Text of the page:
Of his most recent pieces, I have not heard Day Dreams, written in 2006 to celebrate the life and work of Frank Battisti, already receiving many performances nationwide, but I am conversant with two concertante works, both very useful pieces featuring instruments which are frequently neglected as soloists with wind ensemble.


Liquid Ebony had been originally scored for clarinet and piano for the 2003 ClarFest at Salt Lake City, where it was premiered by Larry Coombs. In March 2006, West Point Military Academy held the first West Point Clarinet Summit, and for this Dana Wilson transcribed the work to include a wind orchestra accompaniment. Ever the practical musician, Wilson has also made a version for soprano saxophone and ensemble, retitled Liquid Gold; 13.46 minutes long, this is most certainly a major addition to the repertoire for both instruments. Again in the traditional three movement concerto form, the slow movement is one of the most beautiful lyrical pieces I have heard recently, while the finale is tremendous jazzy fun. Both versions should be in the repertoire of clarinettists worldwide.

The Avatar was premiered at Michigan State University 2006, and is scored for solo bassoon and small wind ensemble. To view a webcast of the premiere in a concert with Dana Wilson introducing the premiere, browse on the link: MSU Concert Band and Chamber Winds. This is a concert of April 27 2006, featuring compositions by Dana Wilson including the World Premiere ofThe Avatar, Concerto for Bassoon and Chamber Ensemble, with Michael Kroth as soloist, conducted by Wes Broadnax.

His two most recent works are concertos, both premiered in 2015, The Conjurer for Flute and Ensemble and the Trombone Concerto. To hear performances of these, and nearly all of Dana’s works, go to his excellent website, where you will also find details of orchestrations and programme notes.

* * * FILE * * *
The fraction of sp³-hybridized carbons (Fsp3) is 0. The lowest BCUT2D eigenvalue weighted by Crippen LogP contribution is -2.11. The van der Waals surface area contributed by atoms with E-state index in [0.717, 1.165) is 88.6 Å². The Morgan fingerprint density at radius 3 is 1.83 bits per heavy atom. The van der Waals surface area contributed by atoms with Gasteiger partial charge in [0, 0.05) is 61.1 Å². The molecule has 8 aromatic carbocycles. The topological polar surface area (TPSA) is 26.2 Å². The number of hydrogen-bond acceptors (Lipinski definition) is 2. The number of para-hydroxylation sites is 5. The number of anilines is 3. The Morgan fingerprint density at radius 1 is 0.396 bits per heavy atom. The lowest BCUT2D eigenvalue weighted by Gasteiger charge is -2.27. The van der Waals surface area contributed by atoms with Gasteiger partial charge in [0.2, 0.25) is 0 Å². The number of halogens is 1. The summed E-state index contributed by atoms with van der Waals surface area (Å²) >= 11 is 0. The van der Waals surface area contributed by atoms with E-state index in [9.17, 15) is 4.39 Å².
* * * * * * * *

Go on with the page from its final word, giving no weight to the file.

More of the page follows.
Perhaps the best introduction to the art of Dana Wilson can be found on the CD recording called VORTEX, a Mark Custom CD by Ithaca College Wind Ensemble under its conductor, Stephen Peterson, on 4327MCD. Among the works seven works on this disc is the evocative concertante work for Alto Saxophone and Wind Ensemble, Time Cries, Hoping Otherwise, here played magically by Stephen Mauk. Also available for saxophone and piano and published by Ludwig Music, this is another of Dana's works which should be in the regular repertoire of soloists.


In a preface to the sleeve notes, Craig Kirchoff sums up Dana's musical personality:

This was a person possessing a gentle countenance, a quick intelligence, a quiet but penetrating intensity, and an uncommon depth and insight... As I listened to his diverse collection of wind music captured on this CD, every one of those facets of Dana's personality came to the fore. From the most introspective and personal statements of expression to the most penetrating and unyielding moments of intensity, often drawing upon rhythms and sonorities of cultures beyond our own, this is music that comes from the center of Dana Wilson's soul. The wind band world is a richer place because of the background, the insight and the creative process that Dana brings to the art of composition. This is not a composer who lives a solitary life in the comparatively isolated world of wind band composition.